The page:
A holder of the French title of Agrégée in English literature, Rachel Ertel pursued all of her studies in France. In 1978 she defended her doctoral thesis at the Sorbonne on the American Jewish novel, “Le roman juif américain: une écriture minoritaire” (The American-Jewish novel: a minority writing, 1980) and went on to become a professor at Université Paris-VII Jussieu in Paris until 2001. She taught American literature and founded the Center for Jewish-American Studies, which focuses on the various social, institutional, political and cultural aspects of American-Jewish society. Part of her research deals with the Yiddish-speaking intelligentsia in Europe and the United States at the turn of the century and the avant-garde publications that this community produced.
Rachel Ertel chose American studies as her field because in it she saw the idea of a pluralist culture that gave its writers the possibility of preserving a distinct identity. She was the first to emphasize this fundamental distinction between American and French traditions, maintaining that France is a highly Jacobite and unifying country that erodes differences and does not allow Jewishness to be as explicitly included in its scope as does American literature.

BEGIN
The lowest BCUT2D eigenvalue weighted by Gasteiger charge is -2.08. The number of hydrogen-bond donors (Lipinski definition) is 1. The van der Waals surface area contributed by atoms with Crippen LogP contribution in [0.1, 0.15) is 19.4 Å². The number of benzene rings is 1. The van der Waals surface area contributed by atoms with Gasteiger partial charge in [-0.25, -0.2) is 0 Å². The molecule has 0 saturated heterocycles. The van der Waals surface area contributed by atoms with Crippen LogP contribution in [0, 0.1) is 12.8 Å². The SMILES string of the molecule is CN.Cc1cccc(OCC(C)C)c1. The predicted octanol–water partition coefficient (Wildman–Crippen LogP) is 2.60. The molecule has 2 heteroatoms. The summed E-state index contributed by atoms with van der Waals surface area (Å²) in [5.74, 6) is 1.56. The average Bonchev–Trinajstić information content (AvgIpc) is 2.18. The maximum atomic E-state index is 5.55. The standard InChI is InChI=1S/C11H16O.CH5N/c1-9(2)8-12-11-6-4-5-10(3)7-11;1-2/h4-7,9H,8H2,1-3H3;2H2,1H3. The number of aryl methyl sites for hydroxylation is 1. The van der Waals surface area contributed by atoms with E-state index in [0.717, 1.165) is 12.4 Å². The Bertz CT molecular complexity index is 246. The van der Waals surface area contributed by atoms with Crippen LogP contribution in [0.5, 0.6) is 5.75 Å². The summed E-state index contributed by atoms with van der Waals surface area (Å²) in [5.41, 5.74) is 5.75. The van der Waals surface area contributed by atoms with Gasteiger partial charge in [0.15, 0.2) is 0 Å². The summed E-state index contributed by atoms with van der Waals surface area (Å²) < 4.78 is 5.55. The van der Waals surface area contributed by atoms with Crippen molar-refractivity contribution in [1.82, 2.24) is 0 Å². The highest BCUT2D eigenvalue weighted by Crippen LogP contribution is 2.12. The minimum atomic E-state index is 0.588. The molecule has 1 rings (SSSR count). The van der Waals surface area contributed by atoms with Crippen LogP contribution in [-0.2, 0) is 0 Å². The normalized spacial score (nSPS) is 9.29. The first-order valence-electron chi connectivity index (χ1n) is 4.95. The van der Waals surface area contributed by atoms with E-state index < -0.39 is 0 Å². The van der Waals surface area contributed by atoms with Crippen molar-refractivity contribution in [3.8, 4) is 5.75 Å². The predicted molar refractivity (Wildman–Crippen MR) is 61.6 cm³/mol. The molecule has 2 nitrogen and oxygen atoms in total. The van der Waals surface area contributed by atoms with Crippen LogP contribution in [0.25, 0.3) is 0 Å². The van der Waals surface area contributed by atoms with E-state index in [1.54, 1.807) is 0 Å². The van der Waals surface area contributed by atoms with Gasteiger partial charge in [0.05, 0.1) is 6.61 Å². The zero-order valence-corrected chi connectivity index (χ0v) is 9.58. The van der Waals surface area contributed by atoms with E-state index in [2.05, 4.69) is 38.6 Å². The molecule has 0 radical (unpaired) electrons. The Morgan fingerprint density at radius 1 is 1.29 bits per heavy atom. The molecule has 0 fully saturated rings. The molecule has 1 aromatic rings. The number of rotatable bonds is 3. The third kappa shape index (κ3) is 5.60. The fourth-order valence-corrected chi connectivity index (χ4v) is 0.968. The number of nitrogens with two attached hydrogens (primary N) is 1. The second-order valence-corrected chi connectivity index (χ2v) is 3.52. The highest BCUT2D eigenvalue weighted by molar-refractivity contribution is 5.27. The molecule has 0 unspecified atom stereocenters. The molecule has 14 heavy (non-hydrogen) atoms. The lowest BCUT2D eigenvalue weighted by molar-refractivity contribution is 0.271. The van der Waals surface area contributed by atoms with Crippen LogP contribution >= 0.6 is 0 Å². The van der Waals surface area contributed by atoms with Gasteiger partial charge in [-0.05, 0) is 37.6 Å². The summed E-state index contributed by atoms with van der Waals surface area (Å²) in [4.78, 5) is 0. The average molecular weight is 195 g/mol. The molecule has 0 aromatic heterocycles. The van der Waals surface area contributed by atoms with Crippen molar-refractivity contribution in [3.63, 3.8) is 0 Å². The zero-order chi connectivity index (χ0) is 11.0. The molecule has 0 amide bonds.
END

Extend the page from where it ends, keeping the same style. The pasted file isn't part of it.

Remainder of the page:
Although at the heart of her concerns, the American scene is not her only area of interest. Combining her position as an English specialist with that of a distinguished Jewish scholar, Rachel Ertel turned the field of Yiddish into an area of multiple explorations that extended well beyond the American territory. She assigned herself the task of introducing both American and European Yiddish literature, in particular by creating the collection Yiddish Fields, which showed that, in her view, Yiddish literature constituted a vast sounding-box of world literature.